It was 1990, I was 20 years old, laying on the couch reading The Trading Post. The ad read “Sprite mk2a good condition, runs well, needs some work, $5500”. After a test drive around the block I talked the guy down to $4650 and it was mine. However, I had no idea what a ‘Sprite’ was. I just knew it was the cutest car I had ever seen. Compared to my daily drive – a 1975 Toyota Celica – it handled like a Ferrari.
Fast forward 24 years – I am now 43 and have had many cars over the years. But my Sprite is still parked in the garage. I have replaced almost every part on the car – some after they fail, some just before. Overall, the car has been very reliable and has rarely broken down. I drive it regularly and at one stage was driving it to work every day.
The car has had a few engines under the bonnet and I’m currently running a 1275. A few years ago it was resprayed in original Monza red, as the duco was getting very tired. I was also keen to do some track events so installed harnesses, a roll bar, pulled out the carpets, trimmed the weight and added some numbers. Cosmetic work has been done including re-chroming, new seats and interior painting.
For many years while I have lived in apartments, the car has sadly been left outside under a car cover. However when my wife and I were looking to buy a house in 2010, a double garage was on top of the list. The Sprite now has pride of place in my deluxe man cave.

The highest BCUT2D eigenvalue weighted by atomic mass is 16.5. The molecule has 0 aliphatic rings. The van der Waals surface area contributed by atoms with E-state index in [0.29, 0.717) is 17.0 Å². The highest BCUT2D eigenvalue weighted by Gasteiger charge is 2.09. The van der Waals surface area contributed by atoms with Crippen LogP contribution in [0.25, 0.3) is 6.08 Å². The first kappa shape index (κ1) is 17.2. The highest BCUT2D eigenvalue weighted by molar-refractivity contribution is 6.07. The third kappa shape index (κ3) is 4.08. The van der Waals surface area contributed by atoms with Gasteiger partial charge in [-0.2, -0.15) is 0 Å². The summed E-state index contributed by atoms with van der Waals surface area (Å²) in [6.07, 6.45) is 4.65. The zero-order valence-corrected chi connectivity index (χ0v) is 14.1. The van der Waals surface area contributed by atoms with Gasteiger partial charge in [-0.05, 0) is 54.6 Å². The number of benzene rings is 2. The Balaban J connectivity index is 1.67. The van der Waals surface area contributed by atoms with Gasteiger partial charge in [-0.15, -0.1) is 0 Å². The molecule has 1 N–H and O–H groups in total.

In February last year I thought it was about time I joined the Sprite Club. As Shannons say, I wanted to ‘share the passion’ with others. I am enjoying the friendly, social nature of the Club and the great advice and support from fellow members.
The car has a fibreglass Sebring style bonnet, electric dizzy, weber, mild cam, race pads and yokohamas. So you could say it’s a bit of a ‘mongrel’ – half street car, half race car. I put it onto the track for the first time earlier this year and had an absolute ball. It was great fun pushing it to the limit and learning what the car could do.
Friends often ask me “When will it be finished?” My response is “It’s like painting the Sydney Harbour Bridge. Once you get to one end you have to turn around and come back.”
Photo courtesy Peter Harrison